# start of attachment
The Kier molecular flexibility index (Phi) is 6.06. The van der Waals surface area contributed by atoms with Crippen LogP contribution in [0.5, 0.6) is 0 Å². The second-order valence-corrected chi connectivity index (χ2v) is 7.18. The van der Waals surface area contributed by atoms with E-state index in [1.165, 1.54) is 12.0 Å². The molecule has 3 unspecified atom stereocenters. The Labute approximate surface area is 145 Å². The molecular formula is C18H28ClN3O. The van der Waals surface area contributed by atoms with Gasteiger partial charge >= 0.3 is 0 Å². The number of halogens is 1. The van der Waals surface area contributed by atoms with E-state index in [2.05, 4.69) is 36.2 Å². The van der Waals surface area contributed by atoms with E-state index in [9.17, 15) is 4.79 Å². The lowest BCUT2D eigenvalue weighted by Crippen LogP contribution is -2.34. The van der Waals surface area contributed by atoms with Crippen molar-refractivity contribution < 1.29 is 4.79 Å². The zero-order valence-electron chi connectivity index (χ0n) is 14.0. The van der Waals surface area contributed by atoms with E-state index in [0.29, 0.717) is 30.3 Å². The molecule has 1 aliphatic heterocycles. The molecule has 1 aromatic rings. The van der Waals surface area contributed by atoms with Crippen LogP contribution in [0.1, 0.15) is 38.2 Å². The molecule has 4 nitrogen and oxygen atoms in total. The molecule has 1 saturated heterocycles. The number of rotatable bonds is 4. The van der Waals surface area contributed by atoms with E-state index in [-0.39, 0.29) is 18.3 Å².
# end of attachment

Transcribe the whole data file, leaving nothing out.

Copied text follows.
The Kier molecular flexibility index (Phi) is 6.06. The van der Waals surface area contributed by atoms with Crippen LogP contribution in [0.5, 0.6) is 0 Å². The second-order valence-corrected chi connectivity index (χ2v) is 7.18. The van der Waals surface area contributed by atoms with E-state index in [1.165, 1.54) is 12.0 Å². The molecule has 3 unspecified atom stereocenters. The Labute approximate surface area is 145 Å². The molecular formula is C18H28ClN3O. The van der Waals surface area contributed by atoms with Gasteiger partial charge >= 0.3 is 0 Å². The number of halogens is 1. The van der Waals surface area contributed by atoms with E-state index in [2.05, 4.69) is 36.2 Å². The van der Waals surface area contributed by atoms with E-state index in [9.17, 15) is 4.79 Å². The lowest BCUT2D eigenvalue weighted by Crippen LogP contribution is -2.34. The van der Waals surface area contributed by atoms with Crippen molar-refractivity contribution < 1.29 is 4.79 Å². The zero-order valence-electron chi connectivity index (χ0n) is 14.0. The van der Waals surface area contributed by atoms with E-state index in [0.29, 0.717) is 30.3 Å². The molecule has 1 aliphatic heterocycles. The molecule has 1 aromatic rings. The van der Waals surface area contributed by atoms with Crippen LogP contribution in [0.1, 0.15) is 38.2 Å². The molecule has 4 nitrogen and oxygen atoms in total. The molecule has 1 saturated heterocycles. The number of rotatable bonds is 4. The van der Waals surface area contributed by atoms with E-state index in [-0.39, 0.29) is 18.3 Å².